Facebook announced Thursday that it's working to troubleshoot the technical and financial obstacles to bringing the Internet to the rest of the world with a team that it's calling Facebook Connectivity Lab.
The lab, which is closely aligned with Facebook's Internet.org initiative, is building "drones, satellites, and lasers to deliver the internet to everyone," Facebook CEO Mark Zuckerberg wrote in a post published to his social-network Timeline.
The Connectivity Lab team, tasked with inventing new technology to provide affordable Internet access for all, is an existing one that Facebook is just now deciding to talk openly about. The reveal coincides with the social network's decision to bring aboard five aerospace experts from the UK company Ascenta.
"Our team has many of the world's leading experts in aerospace and communications technology, including from NASA's Jet Propulsion Lab and Ames Research Center," Zuckerberg said. "Today we are also bringing on key members of the team from Ascenta, a small UK-based company whose founders created early versions of Zephyr, which became the world's longest flying solar-powered unmanned aircraft. They will join our team working on connectivity aircraft."
Specifically, the Connectivity Lab team is working on something called free-space optical communication (FSO), which uses light to transmit data through space with infrared laser beams. In some suburban areas, Facebook will use long-endurance aircraft to port reliable Internet connections, and in lower density areas the company is testing low-Earth orbit satellites to beam Internet access to the ground.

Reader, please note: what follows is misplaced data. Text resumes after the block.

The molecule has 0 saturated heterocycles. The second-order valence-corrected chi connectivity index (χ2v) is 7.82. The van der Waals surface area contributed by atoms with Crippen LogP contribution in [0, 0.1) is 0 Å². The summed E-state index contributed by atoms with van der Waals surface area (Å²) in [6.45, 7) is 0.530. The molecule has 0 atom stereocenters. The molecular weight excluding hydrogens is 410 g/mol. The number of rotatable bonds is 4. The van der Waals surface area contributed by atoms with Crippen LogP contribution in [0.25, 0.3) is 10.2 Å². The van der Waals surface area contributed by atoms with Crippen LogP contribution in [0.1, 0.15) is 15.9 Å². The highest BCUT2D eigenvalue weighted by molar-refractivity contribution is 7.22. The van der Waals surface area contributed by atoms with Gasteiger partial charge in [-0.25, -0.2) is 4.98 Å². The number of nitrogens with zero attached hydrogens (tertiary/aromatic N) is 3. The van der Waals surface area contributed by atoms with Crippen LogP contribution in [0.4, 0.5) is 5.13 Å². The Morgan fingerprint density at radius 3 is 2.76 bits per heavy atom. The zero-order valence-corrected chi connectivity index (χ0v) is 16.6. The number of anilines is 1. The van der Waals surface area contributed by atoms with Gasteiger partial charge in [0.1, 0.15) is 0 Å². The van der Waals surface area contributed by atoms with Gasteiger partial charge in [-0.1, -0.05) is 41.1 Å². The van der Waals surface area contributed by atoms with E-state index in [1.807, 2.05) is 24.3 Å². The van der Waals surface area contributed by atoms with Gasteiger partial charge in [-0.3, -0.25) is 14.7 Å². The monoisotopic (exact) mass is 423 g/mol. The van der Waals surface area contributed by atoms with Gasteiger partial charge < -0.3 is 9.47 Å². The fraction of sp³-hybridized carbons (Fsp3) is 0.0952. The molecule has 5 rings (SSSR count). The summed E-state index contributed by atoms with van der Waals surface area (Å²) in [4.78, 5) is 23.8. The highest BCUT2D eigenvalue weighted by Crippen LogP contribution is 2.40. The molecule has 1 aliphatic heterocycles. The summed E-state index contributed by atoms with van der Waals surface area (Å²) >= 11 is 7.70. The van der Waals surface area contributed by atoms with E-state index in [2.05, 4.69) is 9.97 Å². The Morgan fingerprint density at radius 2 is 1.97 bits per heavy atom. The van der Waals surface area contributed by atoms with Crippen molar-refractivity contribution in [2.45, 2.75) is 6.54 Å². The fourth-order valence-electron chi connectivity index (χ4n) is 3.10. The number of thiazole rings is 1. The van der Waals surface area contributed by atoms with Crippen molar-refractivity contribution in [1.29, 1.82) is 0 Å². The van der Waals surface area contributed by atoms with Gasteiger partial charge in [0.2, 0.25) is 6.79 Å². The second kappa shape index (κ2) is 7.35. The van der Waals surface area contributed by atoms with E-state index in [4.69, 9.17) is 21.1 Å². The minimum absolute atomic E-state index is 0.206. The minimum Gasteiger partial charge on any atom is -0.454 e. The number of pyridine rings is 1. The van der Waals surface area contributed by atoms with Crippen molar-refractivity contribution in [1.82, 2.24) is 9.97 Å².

It all sounds extremely futuristic, but given Zuckerberg's recent maneuvers, particularly the $2 billion buy of virtual reality company Oculus VR, one shouldn't be surprised that the Facebook chief is turning to far-out science to make fact out of fiction.
Update, 5:56 p.m. PT: Zuckerberg expounded more on the company's radical thinking and the science behind the Connectivity Lab's aerial Internet efforts in a paper published Friday. The paper gets into the meaty specifics on how Facebook will reach people in areas without access to 2G or 3G signals, and do so with tactics unique to a region's population density.